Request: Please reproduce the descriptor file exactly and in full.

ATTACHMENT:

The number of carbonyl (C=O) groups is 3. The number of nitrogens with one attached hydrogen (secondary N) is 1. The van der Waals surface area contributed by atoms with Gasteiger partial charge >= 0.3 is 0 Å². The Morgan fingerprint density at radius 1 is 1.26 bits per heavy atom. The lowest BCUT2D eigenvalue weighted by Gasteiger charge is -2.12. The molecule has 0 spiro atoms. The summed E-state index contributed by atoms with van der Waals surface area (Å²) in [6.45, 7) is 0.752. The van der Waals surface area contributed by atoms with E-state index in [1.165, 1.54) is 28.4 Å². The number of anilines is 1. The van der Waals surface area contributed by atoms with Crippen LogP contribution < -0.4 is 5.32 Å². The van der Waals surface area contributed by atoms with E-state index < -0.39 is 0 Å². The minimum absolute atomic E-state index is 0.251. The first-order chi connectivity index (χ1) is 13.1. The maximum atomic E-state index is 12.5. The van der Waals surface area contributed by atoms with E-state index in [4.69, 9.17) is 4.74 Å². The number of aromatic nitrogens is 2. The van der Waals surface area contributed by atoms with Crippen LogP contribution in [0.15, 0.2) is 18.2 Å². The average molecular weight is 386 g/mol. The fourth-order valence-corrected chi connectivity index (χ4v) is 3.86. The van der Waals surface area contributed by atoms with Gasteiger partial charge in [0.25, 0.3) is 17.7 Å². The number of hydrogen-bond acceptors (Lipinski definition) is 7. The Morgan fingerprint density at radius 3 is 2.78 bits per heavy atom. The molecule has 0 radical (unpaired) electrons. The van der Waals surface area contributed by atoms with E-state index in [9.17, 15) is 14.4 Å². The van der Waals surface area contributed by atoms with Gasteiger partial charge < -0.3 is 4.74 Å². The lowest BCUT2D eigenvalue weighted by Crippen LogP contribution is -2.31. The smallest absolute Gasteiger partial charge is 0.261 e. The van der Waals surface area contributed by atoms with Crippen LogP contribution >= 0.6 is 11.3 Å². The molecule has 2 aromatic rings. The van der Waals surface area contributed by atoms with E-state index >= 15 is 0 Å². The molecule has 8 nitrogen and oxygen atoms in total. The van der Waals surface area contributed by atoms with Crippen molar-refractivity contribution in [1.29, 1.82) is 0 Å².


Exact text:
The number of carbonyl (C=O) groups is 3. The number of nitrogens with one attached hydrogen (secondary N) is 1. The van der Waals surface area contributed by atoms with Gasteiger partial charge >= 0.3 is 0 Å². The Morgan fingerprint density at radius 1 is 1.26 bits per heavy atom. The lowest BCUT2D eigenvalue weighted by Gasteiger charge is -2.12. The molecule has 0 spiro atoms. The summed E-state index contributed by atoms with van der Waals surface area (Å²) in [6.45, 7) is 0.752. The van der Waals surface area contributed by atoms with E-state index in [1.165, 1.54) is 28.4 Å². The number of anilines is 1. The van der Waals surface area contributed by atoms with Crippen LogP contribution < -0.4 is 5.32 Å². The van der Waals surface area contributed by atoms with E-state index < -0.39 is 0 Å². The minimum absolute atomic E-state index is 0.251. The first-order chi connectivity index (χ1) is 13.1. The maximum atomic E-state index is 12.5. The van der Waals surface area contributed by atoms with E-state index in [4.69, 9.17) is 4.74 Å². The number of aromatic nitrogens is 2. The van der Waals surface area contributed by atoms with Crippen LogP contribution in [0.15, 0.2) is 18.2 Å². The average molecular weight is 386 g/mol. The fourth-order valence-corrected chi connectivity index (χ4v) is 3.86. The van der Waals surface area contributed by atoms with Gasteiger partial charge in [0.25, 0.3) is 17.7 Å². The number of hydrogen-bond acceptors (Lipinski definition) is 7. The Morgan fingerprint density at radius 3 is 2.78 bits per heavy atom. The molecule has 0 radical (unpaired) electrons. The van der Waals surface area contributed by atoms with E-state index in [9.17, 15) is 14.4 Å². The van der Waals surface area contributed by atoms with Gasteiger partial charge < -0.3 is 4.74 Å². The lowest BCUT2D eigenvalue weighted by Crippen LogP contribution is -2.31. The smallest absolute Gasteiger partial charge is 0.261 e. The van der Waals surface area contributed by atoms with Crippen LogP contribution >= 0.6 is 11.3 Å². The molecule has 2 aromatic rings. The van der Waals surface area contributed by atoms with E-state index >= 15 is 0 Å². The molecule has 8 nitrogen and oxygen atoms in total. The van der Waals surface area contributed by atoms with Crippen molar-refractivity contribution in [1.29, 1.82) is 0 Å².